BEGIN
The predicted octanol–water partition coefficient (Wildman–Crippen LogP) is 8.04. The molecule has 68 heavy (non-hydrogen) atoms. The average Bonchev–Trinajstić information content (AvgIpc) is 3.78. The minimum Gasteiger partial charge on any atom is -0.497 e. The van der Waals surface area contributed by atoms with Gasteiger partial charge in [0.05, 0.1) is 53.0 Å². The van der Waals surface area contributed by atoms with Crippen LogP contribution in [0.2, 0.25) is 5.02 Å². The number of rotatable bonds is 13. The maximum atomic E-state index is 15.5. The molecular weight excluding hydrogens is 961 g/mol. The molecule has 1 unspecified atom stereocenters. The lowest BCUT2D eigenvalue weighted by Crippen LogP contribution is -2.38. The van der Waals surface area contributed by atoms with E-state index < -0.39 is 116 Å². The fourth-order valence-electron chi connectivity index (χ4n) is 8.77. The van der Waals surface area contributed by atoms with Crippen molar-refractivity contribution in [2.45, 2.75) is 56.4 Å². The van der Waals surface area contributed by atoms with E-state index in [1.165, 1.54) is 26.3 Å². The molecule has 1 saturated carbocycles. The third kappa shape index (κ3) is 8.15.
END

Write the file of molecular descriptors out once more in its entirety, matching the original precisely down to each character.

The predicted octanol–water partition coefficient (Wildman–Crippen LogP) is 8.04. The molecule has 68 heavy (non-hydrogen) atoms. The average Bonchev–Trinajstić information content (AvgIpc) is 3.78. The minimum Gasteiger partial charge on any atom is -0.497 e. The van der Waals surface area contributed by atoms with Gasteiger partial charge in [0.05, 0.1) is 53.0 Å². The van der Waals surface area contributed by atoms with Crippen LogP contribution in [0.2, 0.25) is 5.02 Å². The number of rotatable bonds is 13. The maximum atomic E-state index is 15.5. The molecular weight excluding hydrogens is 961 g/mol. The molecule has 1 unspecified atom stereocenters. The lowest BCUT2D eigenvalue weighted by Crippen LogP contribution is -2.38. The van der Waals surface area contributed by atoms with E-state index < -0.39 is 116 Å². The fourth-order valence-electron chi connectivity index (χ4n) is 8.77. The van der Waals surface area contributed by atoms with Crippen molar-refractivity contribution in [2.45, 2.75) is 56.4 Å². The van der Waals surface area contributed by atoms with E-state index in [1.165, 1.54) is 26.3 Å². The molecule has 1 saturated carbocycles. The third kappa shape index (κ3) is 8.15.